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Hereafter ?—And do you think to look
On the terrible pages of that Book

To find her failings, faults, and errors ?
Ah, you will then have other cares,
In your own short-comings and despairs,

In your own secret sins and terrors !

THE EMPEROR’S BIRD'S NEST.

Once the Emperor Charles of Spain,

With his swarthy, grave commanders,
I forget in what campaign,
Long besieged, in mud and rain,

Some old frontier town of Flanders.

Up and down the dreary camp,

In great boots of Spanish leather,
Striding with a measured tramp,
These Hidalgos, dull and damp,

Cursed the Frenchmen, cursed the weather.

Thus as to and fro they went,

Over upland and through hollow,

Giving their impatience vent,
Perched upon the Emperor's tent

In her nest they spied a swallow.

Yes, it was a swallow's nest,

Built of clay and hair of horses,

Mane, or tail, or dragoon's crest,

Found on hedge-rows east and west,

After skirmish of the forces.

Then an old Hidalgo said,

As he twirled his gray mustachio, “ Sure this swallow overhead Thinks the Emperor's tent a shed,

And the Emperor but a Macho !”

Hearing his imperial name

Coupled with those words of malice, Half in anger, half in shame, Forth the great campaigner came

Slowly from his canvas palace.

** Let no hand the bird molest,”

Said he solemnly, “nor hurt her ! ” Adding then, by way of jest,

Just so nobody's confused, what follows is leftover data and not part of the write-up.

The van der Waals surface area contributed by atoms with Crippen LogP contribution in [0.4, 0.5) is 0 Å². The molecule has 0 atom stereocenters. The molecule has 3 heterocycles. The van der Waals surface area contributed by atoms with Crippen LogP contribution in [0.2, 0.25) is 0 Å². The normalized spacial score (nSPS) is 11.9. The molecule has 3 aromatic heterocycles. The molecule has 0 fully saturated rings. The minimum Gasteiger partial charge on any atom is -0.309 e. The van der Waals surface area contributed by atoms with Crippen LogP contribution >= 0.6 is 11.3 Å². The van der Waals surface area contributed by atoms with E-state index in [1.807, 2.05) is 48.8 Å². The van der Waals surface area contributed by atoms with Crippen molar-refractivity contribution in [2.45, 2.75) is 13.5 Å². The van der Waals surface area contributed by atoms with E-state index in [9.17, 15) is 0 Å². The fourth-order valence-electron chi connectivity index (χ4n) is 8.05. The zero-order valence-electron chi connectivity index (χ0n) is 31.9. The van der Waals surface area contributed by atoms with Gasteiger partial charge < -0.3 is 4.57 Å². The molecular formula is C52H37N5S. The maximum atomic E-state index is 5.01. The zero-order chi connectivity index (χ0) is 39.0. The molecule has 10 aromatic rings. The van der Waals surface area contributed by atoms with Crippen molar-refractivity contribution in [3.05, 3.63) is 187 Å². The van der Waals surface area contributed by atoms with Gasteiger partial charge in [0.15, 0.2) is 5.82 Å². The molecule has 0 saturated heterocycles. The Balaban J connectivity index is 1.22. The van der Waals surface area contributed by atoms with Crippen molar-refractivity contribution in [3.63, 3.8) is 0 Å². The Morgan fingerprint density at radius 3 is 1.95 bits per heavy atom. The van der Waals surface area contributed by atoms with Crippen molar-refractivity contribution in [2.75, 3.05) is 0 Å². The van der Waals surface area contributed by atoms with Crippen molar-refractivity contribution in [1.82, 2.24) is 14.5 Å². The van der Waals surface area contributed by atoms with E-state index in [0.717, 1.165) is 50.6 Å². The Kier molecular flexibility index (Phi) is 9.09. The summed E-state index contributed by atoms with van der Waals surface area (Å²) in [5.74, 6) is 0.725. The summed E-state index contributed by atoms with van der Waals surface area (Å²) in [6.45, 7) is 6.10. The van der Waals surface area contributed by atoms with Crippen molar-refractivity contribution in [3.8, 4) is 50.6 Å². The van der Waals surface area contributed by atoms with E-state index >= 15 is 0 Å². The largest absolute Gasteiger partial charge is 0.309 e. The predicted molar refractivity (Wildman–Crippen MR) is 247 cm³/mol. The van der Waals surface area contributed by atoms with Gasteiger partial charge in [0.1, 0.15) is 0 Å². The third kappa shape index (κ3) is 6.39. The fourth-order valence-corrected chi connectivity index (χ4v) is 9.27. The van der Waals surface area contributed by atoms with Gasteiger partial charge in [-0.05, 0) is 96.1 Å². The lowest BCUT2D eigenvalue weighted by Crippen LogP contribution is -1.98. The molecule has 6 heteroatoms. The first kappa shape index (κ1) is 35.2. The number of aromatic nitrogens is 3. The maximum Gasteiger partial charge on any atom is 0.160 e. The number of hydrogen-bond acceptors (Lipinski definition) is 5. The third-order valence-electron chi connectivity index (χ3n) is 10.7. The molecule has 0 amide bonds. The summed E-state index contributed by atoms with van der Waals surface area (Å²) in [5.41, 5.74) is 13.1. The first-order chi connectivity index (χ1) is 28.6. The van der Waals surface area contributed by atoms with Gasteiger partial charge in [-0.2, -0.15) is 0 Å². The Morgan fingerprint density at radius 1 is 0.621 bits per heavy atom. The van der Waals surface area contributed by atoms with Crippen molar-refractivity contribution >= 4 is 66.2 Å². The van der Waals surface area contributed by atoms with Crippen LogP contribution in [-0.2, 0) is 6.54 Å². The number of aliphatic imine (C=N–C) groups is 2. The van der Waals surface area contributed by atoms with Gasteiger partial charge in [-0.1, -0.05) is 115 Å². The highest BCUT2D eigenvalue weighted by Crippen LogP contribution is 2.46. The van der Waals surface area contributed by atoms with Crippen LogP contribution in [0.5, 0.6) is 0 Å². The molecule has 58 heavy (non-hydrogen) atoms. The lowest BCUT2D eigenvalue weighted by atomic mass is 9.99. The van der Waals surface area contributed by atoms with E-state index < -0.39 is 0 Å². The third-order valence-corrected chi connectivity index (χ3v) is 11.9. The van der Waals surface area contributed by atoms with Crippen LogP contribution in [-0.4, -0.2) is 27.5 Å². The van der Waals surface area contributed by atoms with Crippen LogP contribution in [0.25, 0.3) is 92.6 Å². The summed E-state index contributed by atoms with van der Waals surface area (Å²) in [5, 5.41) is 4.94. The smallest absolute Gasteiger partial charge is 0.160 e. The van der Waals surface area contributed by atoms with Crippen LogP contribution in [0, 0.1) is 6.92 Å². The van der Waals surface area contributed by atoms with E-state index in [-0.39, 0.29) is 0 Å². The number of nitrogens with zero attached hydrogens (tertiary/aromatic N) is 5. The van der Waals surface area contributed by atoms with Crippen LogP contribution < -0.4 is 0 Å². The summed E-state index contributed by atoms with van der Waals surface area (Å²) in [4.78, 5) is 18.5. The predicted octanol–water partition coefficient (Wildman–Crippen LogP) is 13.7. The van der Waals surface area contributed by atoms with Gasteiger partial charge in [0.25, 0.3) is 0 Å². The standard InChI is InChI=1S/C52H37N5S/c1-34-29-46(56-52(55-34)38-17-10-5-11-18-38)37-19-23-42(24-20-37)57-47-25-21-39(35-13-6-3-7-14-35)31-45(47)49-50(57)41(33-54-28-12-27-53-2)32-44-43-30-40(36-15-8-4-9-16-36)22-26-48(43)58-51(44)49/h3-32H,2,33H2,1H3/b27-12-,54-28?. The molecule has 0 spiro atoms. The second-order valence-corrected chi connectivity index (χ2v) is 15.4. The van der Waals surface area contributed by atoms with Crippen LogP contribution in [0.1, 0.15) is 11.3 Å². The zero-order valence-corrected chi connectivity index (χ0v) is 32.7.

“ Golondrina is my guest,

”T is the wife of some deserter!”

Swift as bowstring speeds a shaft,

Through the camp was spread the rumor', And the soldiers, as they quaffed Flemish beer at dinner, laughed

At the Emperor's pleasant humor.

So unharmed and unafraid

Sat the swallow still and brooded,
Till the constant cannonade
Through the walls a breach had made,

And the siege was thus concluded.

Then the army, elsewhere bent,

Struck its tents as if disbanding,
Only not the Emperor's tent,
For he ordered, ere he went,

Very curtly, “ Leave it standing ! ”

So it stood there all alone,

Loosely flapping, torn and tattered, Till the brood was fledged and flown, Singing o'er those walls of stone

Which the cannon-shot had shattered.

THE GOLDEN MILE-STONE.

LEAFLESS are the trees ; their purple branches
Spread themselves abroad, like reefs of coral,

Rising silent
In the Red Sea of the Winter sunset.

From the hundred chimneys of the village,
Like the Afreet in the Arabian story,

Smoky columns
Tower aloft into the air of amber.

At the window winks the flickering fire-light ; Here and there the lamps of evening glimmer,

Social watch-fires Answering one another through the darkness.

On the hearth the lighted logs are glowing,
And like Ariel in the cloven pine-tree

For its freedom
Groans and sighs the air imprisoned in them.

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By the fireside there are youthful dreamers,
Building castles fair, with stately stairways,

Asking blindly
Of the Future what it cannot give them.

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